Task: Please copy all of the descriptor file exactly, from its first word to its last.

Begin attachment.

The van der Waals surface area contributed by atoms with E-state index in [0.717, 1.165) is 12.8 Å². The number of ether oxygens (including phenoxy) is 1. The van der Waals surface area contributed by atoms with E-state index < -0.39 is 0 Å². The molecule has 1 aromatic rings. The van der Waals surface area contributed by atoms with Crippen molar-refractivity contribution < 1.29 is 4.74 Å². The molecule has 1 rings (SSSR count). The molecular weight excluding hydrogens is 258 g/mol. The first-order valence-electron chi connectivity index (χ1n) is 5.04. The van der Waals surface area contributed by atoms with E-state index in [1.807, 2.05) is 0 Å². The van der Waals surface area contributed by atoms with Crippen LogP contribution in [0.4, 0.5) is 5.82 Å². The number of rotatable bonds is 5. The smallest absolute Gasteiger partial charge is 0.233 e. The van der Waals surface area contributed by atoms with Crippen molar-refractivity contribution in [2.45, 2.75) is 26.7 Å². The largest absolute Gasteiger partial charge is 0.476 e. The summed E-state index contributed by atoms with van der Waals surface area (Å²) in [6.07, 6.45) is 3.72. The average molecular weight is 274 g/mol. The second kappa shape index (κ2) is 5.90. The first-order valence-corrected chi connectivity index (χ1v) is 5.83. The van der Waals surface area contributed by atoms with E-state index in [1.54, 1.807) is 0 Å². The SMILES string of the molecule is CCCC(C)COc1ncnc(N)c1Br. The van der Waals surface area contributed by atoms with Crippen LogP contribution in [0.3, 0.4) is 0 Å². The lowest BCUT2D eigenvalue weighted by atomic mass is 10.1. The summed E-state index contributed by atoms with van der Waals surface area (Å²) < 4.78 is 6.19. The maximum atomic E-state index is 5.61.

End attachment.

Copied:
The van der Waals surface area contributed by atoms with E-state index in [0.717, 1.165) is 12.8 Å². The number of ether oxygens (including phenoxy) is 1. The van der Waals surface area contributed by atoms with E-state index < -0.39 is 0 Å². The molecule has 1 aromatic rings. The van der Waals surface area contributed by atoms with Crippen molar-refractivity contribution < 1.29 is 4.74 Å². The molecule has 1 rings (SSSR count). The molecular weight excluding hydrogens is 258 g/mol. The first-order valence-electron chi connectivity index (χ1n) is 5.04. The van der Waals surface area contributed by atoms with E-state index in [1.807, 2.05) is 0 Å². The van der Waals surface area contributed by atoms with Crippen LogP contribution in [0.4, 0.5) is 5.82 Å². The number of rotatable bonds is 5. The smallest absolute Gasteiger partial charge is 0.233 e. The van der Waals surface area contributed by atoms with Crippen molar-refractivity contribution in [2.45, 2.75) is 26.7 Å². The largest absolute Gasteiger partial charge is 0.476 e. The summed E-state index contributed by atoms with van der Waals surface area (Å²) in [6.07, 6.45) is 3.72. The average molecular weight is 274 g/mol. The second kappa shape index (κ2) is 5.90. The first-order valence-corrected chi connectivity index (χ1v) is 5.83. The van der Waals surface area contributed by atoms with E-state index in [1.54, 1.807) is 0 Å². The SMILES string of the molecule is CCCC(C)COc1ncnc(N)c1Br. The van der Waals surface area contributed by atoms with Crippen LogP contribution in [0.3, 0.4) is 0 Å². The lowest BCUT2D eigenvalue weighted by atomic mass is 10.1. The summed E-state index contributed by atoms with van der Waals surface area (Å²) < 4.78 is 6.19. The maximum atomic E-state index is 5.61.